Higher Education: A Public Good Under Fire
There is a fundamental debate raging in the higher education world right now. The basic resolution reads: Is higher education a public or private good?
This is a crucial question not only for theoretical debates in the academy but about public policy affecting thousands of Virginia students and families. If higher ed is is a public good, the state’s role in funding higher education is clearly established. The state has a clear obligation to ensure that students can attend higher education since the product of that education benefits state and society alike. Meanwhile, if it’s a private good, it follows that the costs of education should fall entirely onto the student, since it’s the student who enjoys the fruits of his or her education.
In economic terms, a public good is characterized by two prominent principles:
1) Non-excludability – it is not possible to exclude non-payers from consuming the good, and
2) Non-rivalry – more people consuming the good than was intended does not diminish the good’s value or benefit to others.
The classic example of a pure public good, amply demonstrating both of these principles, is national defense. National defense is non-excludable because it is not possible to exclude non-payers (i.e., free riders) from consuming the good. My neighbor, who fails to pay his taxes which funds our national defense, still benefits from that same system which I fund and profit from. Likewise, national defense is non-rival since an increase in the population of our society is independent of our armed forces’ ability to protect it.
Yet, as with most things in reality, very few things fit the mold perfectly. In other words, with the exception of national defense and a few other cases, many things are not a pure public good. Usually, they fit one criterion but not the other.
Case and point: higher education
In higher education, it is obvious that people who cannot pay, cannot attend. Thus, the good is excludable – it is possible to exclude non-payers from consuming the good. In contrast, the more people who receive a higher education degree does not diminish the good’s value onto society at-large. So, it is a non-rival good.
Society benefits when more people go to college. People with a college degree, for example, earn more than others. These same people are drivers of inventions and new modalities for production, cooperation and management. In sum, people with college degrees are better citizens. They add greater marginal value to society compared to a high school dropout or even graduate.
Therefore, if the benefits of higher education stand to benefit others, including those without a higher education degree, as well as the state (in the form of an increased tax base), it follows that the costs of such an education should be shared, too.
But, according to Gov. Bob McDonnell’s higher education budget plan, now before the General Assembly, such is not the case. While his post-secondary schools budget does increase funding for higher education overall, the plan simultaneously puts a cap on the amount of revenue used for financial aid derived from tuition and fees. Put differently, Gov. McDonnell wants to limit the amount of money students, particularly low and middle-income students, receive to pay for school.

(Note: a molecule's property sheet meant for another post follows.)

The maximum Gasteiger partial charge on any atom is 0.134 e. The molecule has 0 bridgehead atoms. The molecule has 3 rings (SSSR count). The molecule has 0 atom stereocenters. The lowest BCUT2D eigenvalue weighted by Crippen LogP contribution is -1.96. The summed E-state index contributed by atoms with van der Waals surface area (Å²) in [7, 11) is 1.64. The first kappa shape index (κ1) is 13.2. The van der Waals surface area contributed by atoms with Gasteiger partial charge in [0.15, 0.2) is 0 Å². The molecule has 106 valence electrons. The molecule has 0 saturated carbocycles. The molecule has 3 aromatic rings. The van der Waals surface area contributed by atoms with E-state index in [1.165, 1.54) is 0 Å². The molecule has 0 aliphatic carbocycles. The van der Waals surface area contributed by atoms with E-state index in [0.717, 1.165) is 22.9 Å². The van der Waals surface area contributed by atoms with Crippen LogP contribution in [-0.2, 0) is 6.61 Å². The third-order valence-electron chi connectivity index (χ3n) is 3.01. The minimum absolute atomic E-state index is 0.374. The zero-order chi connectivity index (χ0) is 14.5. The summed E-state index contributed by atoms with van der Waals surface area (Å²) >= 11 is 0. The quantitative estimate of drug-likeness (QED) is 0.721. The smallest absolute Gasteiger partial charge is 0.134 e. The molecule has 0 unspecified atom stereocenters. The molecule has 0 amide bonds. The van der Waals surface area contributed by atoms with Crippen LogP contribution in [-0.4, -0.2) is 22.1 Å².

In a time when student debt continues to rise and burdens students after they finish school, when the cost of school is becoming a larger factor in the decision to attend higher education to begin with, and in a time when, as Peter Blake, director of the State Council of Higher Education for Virginia, puts it student need is on the rise largely because of the weak economy, limiting the source of financial aid is dangerous and disastrous.
Not only does it prevent a more socio-economic diverse set of students from attending and benefiting from our institutions but it likewise puts a heavier burden on our schools to find funding sources. Moreover, not mentioned is the cost this can put onto society. If students cannot strive for higher education, a non-rival good, because of the lack of a school to provide adequate financial aid, then society loses out. As I wrote in a previous post, the cost comes out to approximately $582,000 per person if that person does not proceed to higher ed.
The debate over whether higher education is a public or private good is part and parcel of our discussion about how we ought to fund our public institutions and how that funding is distributed. Given that the state benefits, economically and socially, from more college graduates, there is an obvious interest to concomitantly invest heavily in public higher education and ensure all students, from diverse backgrounds, can attend. Gov. McDonnell’s proposal to limit the percentage of tuition and fees directed for financial aid ensures the opposite outcome. If anything, his view borders on characterizing public higher education as a private good, one that each must pay for on their own since, in time, they stand to benefit the most from it.
This view is fundamentally wrong. After all, we cannot have a strong commitment to our state without a even stronger commitment to our higher education institutions.
Disclaimer: The opinions expressed in this post are those of the author, and do not necessarily reflect those of members of the NDP Steering Committee